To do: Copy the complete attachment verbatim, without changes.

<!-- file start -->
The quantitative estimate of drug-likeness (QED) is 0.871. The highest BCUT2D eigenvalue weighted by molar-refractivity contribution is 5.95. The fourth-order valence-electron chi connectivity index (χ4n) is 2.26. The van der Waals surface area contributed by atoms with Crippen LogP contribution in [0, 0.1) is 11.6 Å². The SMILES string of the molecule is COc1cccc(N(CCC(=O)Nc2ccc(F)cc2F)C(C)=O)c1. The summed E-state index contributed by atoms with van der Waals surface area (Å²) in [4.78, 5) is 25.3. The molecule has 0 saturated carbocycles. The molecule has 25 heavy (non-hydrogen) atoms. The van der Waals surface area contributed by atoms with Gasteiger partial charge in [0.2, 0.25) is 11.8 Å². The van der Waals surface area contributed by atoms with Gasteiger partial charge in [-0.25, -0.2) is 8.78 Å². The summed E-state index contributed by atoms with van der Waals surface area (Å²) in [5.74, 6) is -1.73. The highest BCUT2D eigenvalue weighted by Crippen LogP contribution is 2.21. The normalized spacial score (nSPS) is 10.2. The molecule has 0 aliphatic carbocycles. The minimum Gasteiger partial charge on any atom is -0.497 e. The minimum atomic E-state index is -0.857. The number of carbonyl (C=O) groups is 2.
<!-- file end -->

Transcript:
The quantitative estimate of drug-likeness (QED) is 0.871. The highest BCUT2D eigenvalue weighted by molar-refractivity contribution is 5.95. The fourth-order valence-electron chi connectivity index (χ4n) is 2.26. The van der Waals surface area contributed by atoms with Crippen LogP contribution in [0, 0.1) is 11.6 Å². The SMILES string of the molecule is COc1cccc(N(CCC(=O)Nc2ccc(F)cc2F)C(C)=O)c1. The summed E-state index contributed by atoms with van der Waals surface area (Å²) in [4.78, 5) is 25.3. The molecule has 0 saturated carbocycles. The molecule has 25 heavy (non-hydrogen) atoms. The van der Waals surface area contributed by atoms with Gasteiger partial charge in [0.2, 0.25) is 11.8 Å². The van der Waals surface area contributed by atoms with Gasteiger partial charge in [-0.25, -0.2) is 8.78 Å². The summed E-state index contributed by atoms with van der Waals surface area (Å²) in [5.74, 6) is -1.73. The highest BCUT2D eigenvalue weighted by Crippen LogP contribution is 2.21. The normalized spacial score (nSPS) is 10.2. The molecule has 0 aliphatic carbocycles. The minimum Gasteiger partial charge on any atom is -0.497 e. The minimum atomic E-state index is -0.857. The number of carbonyl (C=O) groups is 2.